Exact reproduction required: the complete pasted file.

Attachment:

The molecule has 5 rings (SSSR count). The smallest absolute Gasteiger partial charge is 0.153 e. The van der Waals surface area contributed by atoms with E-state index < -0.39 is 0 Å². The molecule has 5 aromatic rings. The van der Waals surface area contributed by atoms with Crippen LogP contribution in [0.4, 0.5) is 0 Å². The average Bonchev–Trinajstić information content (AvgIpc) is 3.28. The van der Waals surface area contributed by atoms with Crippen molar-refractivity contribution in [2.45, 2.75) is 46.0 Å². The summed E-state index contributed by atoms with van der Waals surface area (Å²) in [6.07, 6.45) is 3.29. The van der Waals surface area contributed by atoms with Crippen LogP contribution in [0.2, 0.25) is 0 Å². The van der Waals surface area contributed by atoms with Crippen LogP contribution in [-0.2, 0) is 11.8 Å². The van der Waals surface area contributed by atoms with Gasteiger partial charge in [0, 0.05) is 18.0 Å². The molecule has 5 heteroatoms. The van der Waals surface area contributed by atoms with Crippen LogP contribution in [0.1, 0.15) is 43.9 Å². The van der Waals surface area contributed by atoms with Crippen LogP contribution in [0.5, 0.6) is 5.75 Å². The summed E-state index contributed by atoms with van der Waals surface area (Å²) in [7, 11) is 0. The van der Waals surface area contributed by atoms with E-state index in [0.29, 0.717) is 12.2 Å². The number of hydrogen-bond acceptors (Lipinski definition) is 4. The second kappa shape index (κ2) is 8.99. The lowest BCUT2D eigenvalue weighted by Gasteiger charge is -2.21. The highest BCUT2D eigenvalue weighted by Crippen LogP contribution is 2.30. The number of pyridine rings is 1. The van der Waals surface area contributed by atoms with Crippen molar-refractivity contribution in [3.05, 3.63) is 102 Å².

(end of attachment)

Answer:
The molecule has 5 rings (SSSR count). The smallest absolute Gasteiger partial charge is 0.153 e. The van der Waals surface area contributed by atoms with E-state index < -0.39 is 0 Å². The molecule has 5 aromatic rings. The van der Waals surface area contributed by atoms with Crippen LogP contribution in [0.4, 0.5) is 0 Å². The average Bonchev–Trinajstić information content (AvgIpc) is 3.28. The van der Waals surface area contributed by atoms with Crippen molar-refractivity contribution in [2.45, 2.75) is 46.0 Å². The summed E-state index contributed by atoms with van der Waals surface area (Å²) in [6.07, 6.45) is 3.29. The van der Waals surface area contributed by atoms with Crippen LogP contribution in [0.2, 0.25) is 0 Å². The van der Waals surface area contributed by atoms with Crippen LogP contribution in [-0.2, 0) is 11.8 Å². The van der Waals surface area contributed by atoms with Gasteiger partial charge in [0, 0.05) is 18.0 Å². The molecule has 5 heteroatoms. The van der Waals surface area contributed by atoms with Crippen LogP contribution in [0.1, 0.15) is 43.9 Å². The van der Waals surface area contributed by atoms with Crippen LogP contribution in [0.5, 0.6) is 5.75 Å². The summed E-state index contributed by atoms with van der Waals surface area (Å²) in [7, 11) is 0. The van der Waals surface area contributed by atoms with E-state index in [0.29, 0.717) is 12.2 Å². The number of hydrogen-bond acceptors (Lipinski definition) is 4. The second kappa shape index (κ2) is 8.99. The lowest BCUT2D eigenvalue weighted by Gasteiger charge is -2.21. The highest BCUT2D eigenvalue weighted by Crippen LogP contribution is 2.30. The number of pyridine rings is 1. The van der Waals surface area contributed by atoms with Crippen molar-refractivity contribution in [3.05, 3.63) is 102 Å².